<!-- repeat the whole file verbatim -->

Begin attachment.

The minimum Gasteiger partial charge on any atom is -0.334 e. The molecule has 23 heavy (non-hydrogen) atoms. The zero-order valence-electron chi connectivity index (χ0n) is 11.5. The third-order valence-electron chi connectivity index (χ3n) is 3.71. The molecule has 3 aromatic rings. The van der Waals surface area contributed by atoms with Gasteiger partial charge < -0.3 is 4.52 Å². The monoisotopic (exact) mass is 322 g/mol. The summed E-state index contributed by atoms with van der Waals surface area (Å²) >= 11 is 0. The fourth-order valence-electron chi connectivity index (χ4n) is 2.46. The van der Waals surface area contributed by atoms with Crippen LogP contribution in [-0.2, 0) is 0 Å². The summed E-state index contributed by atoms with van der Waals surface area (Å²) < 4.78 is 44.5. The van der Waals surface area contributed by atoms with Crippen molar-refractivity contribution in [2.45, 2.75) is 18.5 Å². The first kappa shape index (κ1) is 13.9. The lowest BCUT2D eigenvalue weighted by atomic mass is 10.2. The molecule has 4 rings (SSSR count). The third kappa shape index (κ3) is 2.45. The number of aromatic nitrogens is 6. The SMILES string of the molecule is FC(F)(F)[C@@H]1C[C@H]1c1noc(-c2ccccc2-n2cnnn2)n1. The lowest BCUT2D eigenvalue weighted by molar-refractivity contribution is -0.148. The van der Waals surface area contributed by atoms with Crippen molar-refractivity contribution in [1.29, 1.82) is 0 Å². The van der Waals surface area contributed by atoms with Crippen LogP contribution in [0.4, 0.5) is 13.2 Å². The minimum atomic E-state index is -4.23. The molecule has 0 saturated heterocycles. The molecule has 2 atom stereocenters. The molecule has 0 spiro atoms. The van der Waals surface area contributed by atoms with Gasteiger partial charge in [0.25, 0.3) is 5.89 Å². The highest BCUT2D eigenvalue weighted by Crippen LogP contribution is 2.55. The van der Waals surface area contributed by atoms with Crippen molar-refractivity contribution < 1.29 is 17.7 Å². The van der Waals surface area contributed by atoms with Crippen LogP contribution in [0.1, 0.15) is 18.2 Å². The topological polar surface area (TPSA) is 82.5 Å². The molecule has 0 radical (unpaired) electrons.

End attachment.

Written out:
The minimum Gasteiger partial charge on any atom is -0.334 e. The molecule has 23 heavy (non-hydrogen) atoms. The zero-order valence-electron chi connectivity index (χ0n) is 11.5. The third-order valence-electron chi connectivity index (χ3n) is 3.71. The molecule has 3 aromatic rings. The van der Waals surface area contributed by atoms with Gasteiger partial charge < -0.3 is 4.52 Å². The monoisotopic (exact) mass is 322 g/mol. The summed E-state index contributed by atoms with van der Waals surface area (Å²) >= 11 is 0. The fourth-order valence-electron chi connectivity index (χ4n) is 2.46. The van der Waals surface area contributed by atoms with Crippen LogP contribution in [-0.2, 0) is 0 Å². The summed E-state index contributed by atoms with van der Waals surface area (Å²) < 4.78 is 44.5. The van der Waals surface area contributed by atoms with Crippen molar-refractivity contribution in [2.45, 2.75) is 18.5 Å². The first kappa shape index (κ1) is 13.9. The lowest BCUT2D eigenvalue weighted by atomic mass is 10.2. The molecule has 4 rings (SSSR count). The third kappa shape index (κ3) is 2.45. The number of aromatic nitrogens is 6. The SMILES string of the molecule is FC(F)(F)[C@@H]1C[C@H]1c1noc(-c2ccccc2-n2cnnn2)n1. The lowest BCUT2D eigenvalue weighted by molar-refractivity contribution is -0.148. The van der Waals surface area contributed by atoms with Crippen molar-refractivity contribution in [1.29, 1.82) is 0 Å². The van der Waals surface area contributed by atoms with Crippen LogP contribution in [0.4, 0.5) is 13.2 Å². The minimum atomic E-state index is -4.23. The molecule has 0 saturated heterocycles. The molecule has 2 atom stereocenters. The molecule has 0 spiro atoms. The van der Waals surface area contributed by atoms with Gasteiger partial charge in [0.25, 0.3) is 5.89 Å². The highest BCUT2D eigenvalue weighted by Crippen LogP contribution is 2.55. The van der Waals surface area contributed by atoms with Crippen molar-refractivity contribution < 1.29 is 17.7 Å². The van der Waals surface area contributed by atoms with Crippen LogP contribution in [0.1, 0.15) is 18.2 Å². The topological polar surface area (TPSA) is 82.5 Å². The molecule has 0 radical (unpaired) electrons.